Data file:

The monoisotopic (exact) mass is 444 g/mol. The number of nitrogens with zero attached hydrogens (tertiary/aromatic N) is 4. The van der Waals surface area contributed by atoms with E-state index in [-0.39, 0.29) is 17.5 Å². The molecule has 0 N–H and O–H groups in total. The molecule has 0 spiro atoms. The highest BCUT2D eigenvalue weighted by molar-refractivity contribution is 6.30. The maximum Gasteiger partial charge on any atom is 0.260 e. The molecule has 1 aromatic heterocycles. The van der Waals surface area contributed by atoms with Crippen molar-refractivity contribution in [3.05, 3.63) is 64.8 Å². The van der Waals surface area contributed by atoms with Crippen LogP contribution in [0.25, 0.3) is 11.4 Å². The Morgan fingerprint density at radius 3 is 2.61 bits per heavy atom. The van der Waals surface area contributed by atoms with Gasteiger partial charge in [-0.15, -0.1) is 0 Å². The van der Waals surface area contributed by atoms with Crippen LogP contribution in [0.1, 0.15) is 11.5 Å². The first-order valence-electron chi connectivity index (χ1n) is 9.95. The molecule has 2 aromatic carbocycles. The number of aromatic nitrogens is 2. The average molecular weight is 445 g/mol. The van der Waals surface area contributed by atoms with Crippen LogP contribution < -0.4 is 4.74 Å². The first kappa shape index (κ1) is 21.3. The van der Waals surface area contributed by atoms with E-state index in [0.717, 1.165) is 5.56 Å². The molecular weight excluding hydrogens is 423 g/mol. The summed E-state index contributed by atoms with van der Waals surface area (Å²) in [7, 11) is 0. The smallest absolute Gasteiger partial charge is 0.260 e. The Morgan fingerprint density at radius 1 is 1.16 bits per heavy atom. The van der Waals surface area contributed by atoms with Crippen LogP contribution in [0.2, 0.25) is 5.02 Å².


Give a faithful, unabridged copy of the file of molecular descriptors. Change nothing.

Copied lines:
The monoisotopic (exact) mass is 444 g/mol. The number of nitrogens with zero attached hydrogens (tertiary/aromatic N) is 4. The van der Waals surface area contributed by atoms with E-state index in [-0.39, 0.29) is 17.5 Å². The molecule has 0 N–H and O–H groups in total. The molecule has 0 spiro atoms. The highest BCUT2D eigenvalue weighted by molar-refractivity contribution is 6.30. The maximum Gasteiger partial charge on any atom is 0.260 e. The molecule has 1 aromatic heterocycles. The van der Waals surface area contributed by atoms with Crippen molar-refractivity contribution in [3.05, 3.63) is 64.8 Å². The van der Waals surface area contributed by atoms with Crippen LogP contribution in [0.25, 0.3) is 11.4 Å². The Morgan fingerprint density at radius 3 is 2.61 bits per heavy atom. The van der Waals surface area contributed by atoms with Gasteiger partial charge in [-0.15, -0.1) is 0 Å². The van der Waals surface area contributed by atoms with Crippen LogP contribution in [0.1, 0.15) is 11.5 Å². The first-order valence-electron chi connectivity index (χ1n) is 9.95. The molecule has 2 aromatic carbocycles. The number of aromatic nitrogens is 2. The average molecular weight is 445 g/mol. The van der Waals surface area contributed by atoms with Crippen LogP contribution < -0.4 is 4.74 Å². The first kappa shape index (κ1) is 21.3. The van der Waals surface area contributed by atoms with E-state index in [0.717, 1.165) is 5.56 Å². The molecular weight excluding hydrogens is 423 g/mol. The summed E-state index contributed by atoms with van der Waals surface area (Å²) in [7, 11) is 0. The smallest absolute Gasteiger partial charge is 0.260 e. The Morgan fingerprint density at radius 1 is 1.16 bits per heavy atom. The van der Waals surface area contributed by atoms with Crippen LogP contribution in [0.2, 0.25) is 5.02 Å².